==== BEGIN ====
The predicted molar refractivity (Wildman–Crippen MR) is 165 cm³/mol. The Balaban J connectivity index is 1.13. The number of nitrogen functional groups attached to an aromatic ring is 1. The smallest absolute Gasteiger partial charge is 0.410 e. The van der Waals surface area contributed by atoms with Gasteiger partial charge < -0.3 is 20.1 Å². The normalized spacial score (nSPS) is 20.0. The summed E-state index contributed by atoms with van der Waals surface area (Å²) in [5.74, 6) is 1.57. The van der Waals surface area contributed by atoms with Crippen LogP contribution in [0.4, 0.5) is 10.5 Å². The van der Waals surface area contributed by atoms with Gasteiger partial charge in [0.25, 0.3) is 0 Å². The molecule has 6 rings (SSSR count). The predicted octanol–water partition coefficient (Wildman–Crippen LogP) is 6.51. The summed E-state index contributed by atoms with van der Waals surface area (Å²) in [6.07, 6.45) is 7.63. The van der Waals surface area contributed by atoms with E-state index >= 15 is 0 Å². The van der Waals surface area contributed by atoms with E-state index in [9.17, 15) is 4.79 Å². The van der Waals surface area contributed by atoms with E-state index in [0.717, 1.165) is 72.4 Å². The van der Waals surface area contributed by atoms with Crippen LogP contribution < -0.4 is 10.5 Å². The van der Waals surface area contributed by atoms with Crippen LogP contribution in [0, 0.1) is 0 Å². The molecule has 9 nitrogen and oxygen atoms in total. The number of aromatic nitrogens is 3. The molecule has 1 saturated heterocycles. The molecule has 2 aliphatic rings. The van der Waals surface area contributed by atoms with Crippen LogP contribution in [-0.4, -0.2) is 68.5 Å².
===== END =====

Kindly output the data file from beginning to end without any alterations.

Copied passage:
The predicted molar refractivity (Wildman–Crippen MR) is 165 cm³/mol. The Balaban J connectivity index is 1.13. The number of nitrogen functional groups attached to an aromatic ring is 1. The smallest absolute Gasteiger partial charge is 0.410 e. The van der Waals surface area contributed by atoms with Gasteiger partial charge < -0.3 is 20.1 Å². The normalized spacial score (nSPS) is 20.0. The summed E-state index contributed by atoms with van der Waals surface area (Å²) in [5.74, 6) is 1.57. The van der Waals surface area contributed by atoms with Crippen LogP contribution in [0.4, 0.5) is 10.5 Å². The van der Waals surface area contributed by atoms with Gasteiger partial charge in [0.25, 0.3) is 0 Å². The molecule has 6 rings (SSSR count). The predicted octanol–water partition coefficient (Wildman–Crippen LogP) is 6.51. The summed E-state index contributed by atoms with van der Waals surface area (Å²) in [6.07, 6.45) is 7.63. The van der Waals surface area contributed by atoms with E-state index >= 15 is 0 Å². The van der Waals surface area contributed by atoms with E-state index in [9.17, 15) is 4.79 Å². The van der Waals surface area contributed by atoms with E-state index in [0.717, 1.165) is 72.4 Å². The van der Waals surface area contributed by atoms with Crippen LogP contribution < -0.4 is 10.5 Å². The van der Waals surface area contributed by atoms with Crippen LogP contribution in [0, 0.1) is 0 Å². The molecule has 9 nitrogen and oxygen atoms in total. The number of aromatic nitrogens is 3. The molecule has 1 saturated heterocycles. The molecule has 2 aliphatic rings. The van der Waals surface area contributed by atoms with Crippen LogP contribution in [-0.4, -0.2) is 68.5 Å².